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As California sues over Bell salaries, a boon for Jerry Brown

Bell, Calif., was the scene of some of grossest government abuses of power ever seen in the US, political observers say – and it could end up helping Jerry Brown in his race for governor.

By Daniel B. WoodStaff writer / September 16, 2010

California Attorney General and Democratic candidate for Governor Jerry Brown answers reporters' questions following a news conference in Los Angeles on Wednesday.

Mario Anzuoni/Reuters

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Los Angeles

The first legal action has been taken against the city of Bell since the L.A. Times reported in July that officials there are among the highest paid municipal employees in the nation. Located in suburban Los Angeles, the city of about 38,000 took the national spotlight when it was revealed that the city manager was being paid an annual salary of $787,637, the police chief took home $457,000 and the assistant city manager brought in $376,000.

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The Times also reported that the largely poor, immigrant population was being exploited with astronomical vehicle impound charges.

California Attorney General Jerry Brown on Tuesday filed a civil lawsuit against eight former and current Bell city officials, calling for the recovery of unwarranted salaries amounting to hundreds of thousands of dollars, and calling for the reduction of pension benefits for the officials.

“What is clear is that the City Council and city administrator and other officials abused their public trust,” said Brown in a statement. “They engaged in a collaboration that [amounted] to a civil conspiracy to defraud the public.”

While Brown pushes a civil suit, the Los Angeles County district attorney is focusing on a criminal case and federal prosecutors are investigating whether the city violated the civil rights of its predominantly Hispanic population through selective enforcement of traffic laws and code violations.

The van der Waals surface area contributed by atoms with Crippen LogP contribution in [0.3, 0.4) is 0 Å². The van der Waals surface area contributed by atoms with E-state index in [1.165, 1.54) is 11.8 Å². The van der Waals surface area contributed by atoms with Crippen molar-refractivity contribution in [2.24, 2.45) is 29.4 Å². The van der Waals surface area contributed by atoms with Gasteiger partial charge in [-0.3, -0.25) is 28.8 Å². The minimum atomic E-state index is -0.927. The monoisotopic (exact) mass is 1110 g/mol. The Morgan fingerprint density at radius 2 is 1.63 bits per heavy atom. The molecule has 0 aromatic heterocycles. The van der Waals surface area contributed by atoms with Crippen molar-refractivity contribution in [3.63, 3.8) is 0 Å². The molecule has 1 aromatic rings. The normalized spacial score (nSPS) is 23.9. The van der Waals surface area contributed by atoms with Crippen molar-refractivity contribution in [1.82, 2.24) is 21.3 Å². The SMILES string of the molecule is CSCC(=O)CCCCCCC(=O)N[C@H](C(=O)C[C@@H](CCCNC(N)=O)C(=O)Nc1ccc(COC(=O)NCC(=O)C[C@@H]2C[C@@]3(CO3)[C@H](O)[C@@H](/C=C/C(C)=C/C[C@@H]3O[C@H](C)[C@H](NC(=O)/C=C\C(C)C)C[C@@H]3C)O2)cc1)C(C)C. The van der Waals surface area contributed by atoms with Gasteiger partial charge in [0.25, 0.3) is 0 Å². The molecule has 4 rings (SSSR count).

Even before the investigations and legal procedures are complete, analysts are examining possible lessons from what happened in Bell.

“Note the problem of having large, non-citizen populations,” says Claremont McKenna College political scientist Jack Pitney. “In the short run, politicians actually benefit from [such situations], since smaller electorates make it easier and cheaper to hold on to power.” He says that because immigrant populations are very busy working, they often don’t pay attention to City Hall, which means they can be easily exploited.

“As local newspapers close their doors or cut back their staffs, these scandals will happen more often,” Mr. Pitney says.

Bell serves as the prime example to date of the kind of public discontent that is fueling the "tea party" movement and, if watched carefully, could provide productive answers for their issues, observers say.

“People look at this and figure, ‘if these guys in this itty bitty town are doing this, then what are much smarter guys doing in much bigger places?' ” says Frank Gilliam, dean of the UCLA School of Public Affairs.

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